I only comment on blog posts where I feel I have something to add, however that said, I can be in a mood to comment a lot on lots of blogs, or not at all on anything I read.

    I never comment for the sake of being reciprocal though.

  8. I'm rubbish at blog etiquette. I never comment on enough blogs, never get time to reply to people who comment on mine. It's a wonder anyone speaks to me at all.

    I used to feel guilty but you know what? I have a life. Sometimes I just want to blog and not worry about the obligation of remembering everyone else. Sometimes I just want to write and run. And that's ok. When I have the time, I engage, I comment. That's going to have to be enough :)

  9. There is undoubtedly an etiquette of sorts, but no expectation (in my mind anyway). If I leave a comment, it's because the subject matter has moved me or inspired me in some way and I wanted to say so - simples. I don't EXPECT everyone whose blog I read to return the favour, nor am I always able to do it when people comment on mine.

    I do try and visit the blogs of those who are kind enough to visit me but it's not always possible - real life does get in the way. I also read a lot of blogs on my phone and always mean to go back and comment, but in reality probably only make it 20% of the time.

    I absolutely agree that authenticity is the key. It's easy to get wrapped up in the whole thing, so finding a balance is equally as important. The last thing (because I'm rambling) is replying to comments - I try and keep up with this, even if it means returning weeks later to a post. It means a lot to me if someone else responds to my comment so it's something that's important to me in maintaining my own blog. Thought-inspiring post xx

  10. That Black Hockey Jesus -I've seen him mentioned so much by my Canadian/American blogging friends so I went to his site but it was blocked and I haven't got round to sending him a request yet. Sounds like I should.

    I think there are a few distinct camps. There are people who write and have an audience and have so many followers that they couldn't possibly reply to everyone if they wanted to,(I'm thinking Dooce, Her Bad Mother, Heather from The Spohrs are Multiplying) and then other people who reply on their blog to every single comment.I don't do that very often because I would just find it too time consuming - unless there's some sort of dialogue/debate going on in the comments - but I sometimes see other people saying that not to reply is rude and stand offish.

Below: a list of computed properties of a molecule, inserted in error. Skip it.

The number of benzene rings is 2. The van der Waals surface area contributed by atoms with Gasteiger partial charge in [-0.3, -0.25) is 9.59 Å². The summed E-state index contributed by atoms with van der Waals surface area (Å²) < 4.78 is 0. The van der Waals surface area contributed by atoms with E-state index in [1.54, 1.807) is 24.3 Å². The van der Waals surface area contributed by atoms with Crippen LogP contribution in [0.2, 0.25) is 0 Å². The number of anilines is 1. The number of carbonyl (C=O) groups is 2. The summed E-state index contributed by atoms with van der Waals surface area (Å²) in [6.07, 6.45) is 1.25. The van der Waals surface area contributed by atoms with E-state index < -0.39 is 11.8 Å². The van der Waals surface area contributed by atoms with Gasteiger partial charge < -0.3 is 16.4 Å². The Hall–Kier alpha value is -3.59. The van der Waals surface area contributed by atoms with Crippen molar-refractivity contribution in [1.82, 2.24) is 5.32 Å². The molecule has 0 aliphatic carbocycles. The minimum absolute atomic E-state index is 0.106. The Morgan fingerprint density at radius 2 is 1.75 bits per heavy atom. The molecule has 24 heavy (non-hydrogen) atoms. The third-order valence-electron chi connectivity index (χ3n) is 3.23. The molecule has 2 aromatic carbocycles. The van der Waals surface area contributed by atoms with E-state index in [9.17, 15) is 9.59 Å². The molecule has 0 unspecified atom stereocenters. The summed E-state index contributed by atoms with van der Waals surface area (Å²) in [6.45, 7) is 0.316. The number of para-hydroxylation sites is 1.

I like finding new blogs through my comments and will often reciprocate, seek out their blog and comment if I have something genuinely to say but try not to get too hung up on it. There have been nights when I've lain awake wondering if I've offended anyone and then I thought life's too short. I tend to stay loyal to a few people rather than comment everywhere although I read more than I comment on.

  11. I am with you on this one. There is a number of blogs that I read regardless, I read them because I enjoy them, there are others that I read for the thoughts they inspire in my. I only ever comment if I have something to say or add. I never expect resiprical comments, but then I am not cool, I wasnt at school and I arnt now and it doesnt do it for me!

  12. Macondo Mama, It is time consuming isn't it? Like you I love getting comments - really love it - because comments are what make blogging the interactive medium it is. I also think that I am a fairly generous commenter. It's just that I'm not prepared to (like you say) force it, especially when I don't happen to think the blog is particularly great.

    Vered, Thank you for stopping by. It's interesting what you say about some bloggers choosing to switch off their comments. Personally I would never want to do that because like I said to Macondo Mama, I think comments are what make blogging the unique interactive medium it is. I want to interact - both on my own blog and on other peoples - but I reserve the right to be choosy that's all.

    Steve, What can I say except that you are one of the bloggers whom I have courted unashamedly. It was for all the right reasons though :-)

    NS, It is a great way to find new blogs. I think you have the right attitude aswell in that you don't seem to bother with feeling guilty about having neither the time nor the desire to comment on everything. I'm going to work on that!

    VBIC, What you say is really interesting, because I do that too. Just goes to show how important the title of your post can be if you want people to read it, although there are a few bloggers whom I like so much that I just read everything they write.

    Josie, I actually thought of you when I wrote that it would be impossible for some bloggers to keep up with everyone who commented on their posts. I think your attitude is a good one. Your own life and balance has to come first. And for me aswell, the writing has to take priority over the commenting. I only have a finite amount of free time....